Missing road signs no longer a mystery
The missing road signs are no longer a mystery.
In fact, they aren’t even missing.
“They were moved to the new Eastern Bypass on Mr. Moynahan’s farm. All is OK,” state Sen. Tom Buford texted The Jessamine Journal Sunday. “That was where they were to be.”
But Natasha Lacy, public information officer for the state Transportation Cabinet’s District 7 office, said Monday the signs would have to be removed from the bypass and stored in the Department of Highways’ Jessamine County maintenance facility until it’s sorted out.
“By law, the placement of signage must match the legislative order,” she said.
And according to the legislative order, the section of Little Hickman Road from milepoints 0 to 14 were to be designated the Bernard T. Moynahan Memorial Highway, in honor of the former prosecutor and federal judge.
Buford messaged the newspaper that he didn’t know how it happened that the signs were placed on what he insists is the wrong road.
But he said that when the legislature returned to Frankfort this week, he would correct the error with new language in a Senate resolution.
The signs will then be placed near Moynahan’s farm on the new bypass, he said.
On Jan. 26, Lacy issued a press release reporting that the section of Little Hickman had been named for Moynahan, and that signs had been placed that Tuesday designating it so.
“Ceremonially naming roads and bridges is a popular tradition Kentuckians take pride in to recognize people and milestones that bring respect to the Commonwealth,” Cabinet Secretary Jim Gray, former mayor of Lexington, was quoted as saying.
“I am absolutely overjoyed to be adding Federal Judge Moynahan’s name to this highway as it runs through his farm. It is a wonderful day for the memory of a great Kentuckian and a World War II Veteran,” said Buford, a Nicholasville Republican who represents Senate Dstrict 22.
But three days later, Lacy emailed the Journal asking whether the press release had been printed yet, because “the signage has been moved,” she said.
“Our District 7 office is investigating with regard to this situation,” she said.
She later referred to the situation as an “unprecedented circumstance,” saying she knew of no other instance in which a sign of that kind had ever “disappeared” in the district.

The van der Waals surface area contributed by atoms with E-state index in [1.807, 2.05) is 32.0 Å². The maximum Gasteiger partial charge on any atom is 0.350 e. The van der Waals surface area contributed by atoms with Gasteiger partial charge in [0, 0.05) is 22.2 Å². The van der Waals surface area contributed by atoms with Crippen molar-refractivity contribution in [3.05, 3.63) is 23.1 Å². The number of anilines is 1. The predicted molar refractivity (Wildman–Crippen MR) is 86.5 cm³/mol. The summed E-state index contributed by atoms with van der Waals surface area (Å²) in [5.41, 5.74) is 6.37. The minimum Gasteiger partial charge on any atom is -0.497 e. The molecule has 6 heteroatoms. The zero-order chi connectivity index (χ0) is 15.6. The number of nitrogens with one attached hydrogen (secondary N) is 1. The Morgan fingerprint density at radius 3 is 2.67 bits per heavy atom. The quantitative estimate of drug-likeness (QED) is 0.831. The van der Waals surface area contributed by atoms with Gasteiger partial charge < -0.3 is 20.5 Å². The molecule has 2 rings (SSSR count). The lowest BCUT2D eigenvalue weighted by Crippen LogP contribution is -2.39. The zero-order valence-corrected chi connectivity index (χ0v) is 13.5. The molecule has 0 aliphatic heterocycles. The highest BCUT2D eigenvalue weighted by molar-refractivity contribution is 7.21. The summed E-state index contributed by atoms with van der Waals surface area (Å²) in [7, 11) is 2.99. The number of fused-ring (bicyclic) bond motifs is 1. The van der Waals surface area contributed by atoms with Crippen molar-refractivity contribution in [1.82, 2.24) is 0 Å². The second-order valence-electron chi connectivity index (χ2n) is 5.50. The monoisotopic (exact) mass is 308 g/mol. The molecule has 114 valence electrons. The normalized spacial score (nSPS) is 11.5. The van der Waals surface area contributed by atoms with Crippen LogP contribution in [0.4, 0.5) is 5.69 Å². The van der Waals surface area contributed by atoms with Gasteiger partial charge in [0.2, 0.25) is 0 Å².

Buford said Tuesday he was the senator who introduced the resolution to name the section of U.S. 27, but the resolution also had to go to the House of Representatives, and somewhere during the process, it was changed, and he doesn’t know how or by whom.
The senator said Moynahan was a family friend, and his father’s law office was near Moynahan’s at 200 W. Maple St., where John Tranter’s office is now.
“He and my father were extremely close friends,” Buford said.
Buford said Moynahan was a “highly intelligent man,” and when he earned his law degree, he was too young to practice.
According to the Transportation Cabinet, Bernard T. Moynahan Jr. graduated from Nicholasville High School in 1932 at the age of 13, earned a bachelor’s degree from the University of Kentucky in 1935 at 16 and a law degree from UK in 1938 a 19.
He served as a pilot during World War II from 1942 to 1945, and was a first lieutenant in the U.S. Army Air Corps.
Moynahan was county attorney in Jessamine County from 1946 to 1954 and was in private practice in Nicholasville from 1954 until 1961. He was U.S. attorney for the Eastern District of Kentucky from 1961 to 1963. In September 1963, he was nominated by President John F. Kennedy to the United States District Court, Eastern District of Kentucky and confirmed in November of that year, Moynahan served as chief judge of that district from 1969 until his retirement.